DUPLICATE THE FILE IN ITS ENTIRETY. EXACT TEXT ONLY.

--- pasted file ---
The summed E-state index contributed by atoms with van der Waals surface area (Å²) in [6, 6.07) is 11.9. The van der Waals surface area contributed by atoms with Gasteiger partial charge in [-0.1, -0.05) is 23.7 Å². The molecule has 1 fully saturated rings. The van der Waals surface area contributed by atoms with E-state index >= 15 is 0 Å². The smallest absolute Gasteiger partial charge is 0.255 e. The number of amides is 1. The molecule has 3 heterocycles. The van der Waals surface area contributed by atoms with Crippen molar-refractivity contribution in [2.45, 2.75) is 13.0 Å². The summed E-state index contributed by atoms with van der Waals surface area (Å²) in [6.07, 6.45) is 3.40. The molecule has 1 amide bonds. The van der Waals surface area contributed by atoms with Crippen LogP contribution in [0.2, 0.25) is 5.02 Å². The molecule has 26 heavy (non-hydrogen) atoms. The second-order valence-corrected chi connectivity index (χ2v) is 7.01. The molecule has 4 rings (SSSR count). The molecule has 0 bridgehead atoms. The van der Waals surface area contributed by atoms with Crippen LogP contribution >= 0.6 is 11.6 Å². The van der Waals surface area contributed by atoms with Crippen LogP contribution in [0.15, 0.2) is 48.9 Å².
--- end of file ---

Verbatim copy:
The summed E-state index contributed by atoms with van der Waals surface area (Å²) in [6, 6.07) is 11.9. The van der Waals surface area contributed by atoms with Gasteiger partial charge in [-0.1, -0.05) is 23.7 Å². The molecule has 1 fully saturated rings. The van der Waals surface area contributed by atoms with E-state index >= 15 is 0 Å². The smallest absolute Gasteiger partial charge is 0.255 e. The number of amides is 1. The molecule has 3 heterocycles. The van der Waals surface area contributed by atoms with Crippen molar-refractivity contribution in [2.45, 2.75) is 13.0 Å². The summed E-state index contributed by atoms with van der Waals surface area (Å²) in [6.07, 6.45) is 3.40. The molecule has 1 amide bonds. The van der Waals surface area contributed by atoms with Crippen LogP contribution in [0.2, 0.25) is 5.02 Å². The molecule has 26 heavy (non-hydrogen) atoms. The second-order valence-corrected chi connectivity index (χ2v) is 7.01. The molecule has 4 rings (SSSR count). The molecule has 0 bridgehead atoms. The van der Waals surface area contributed by atoms with Crippen LogP contribution >= 0.6 is 11.6 Å². The van der Waals surface area contributed by atoms with Crippen LogP contribution in [0.15, 0.2) is 48.9 Å².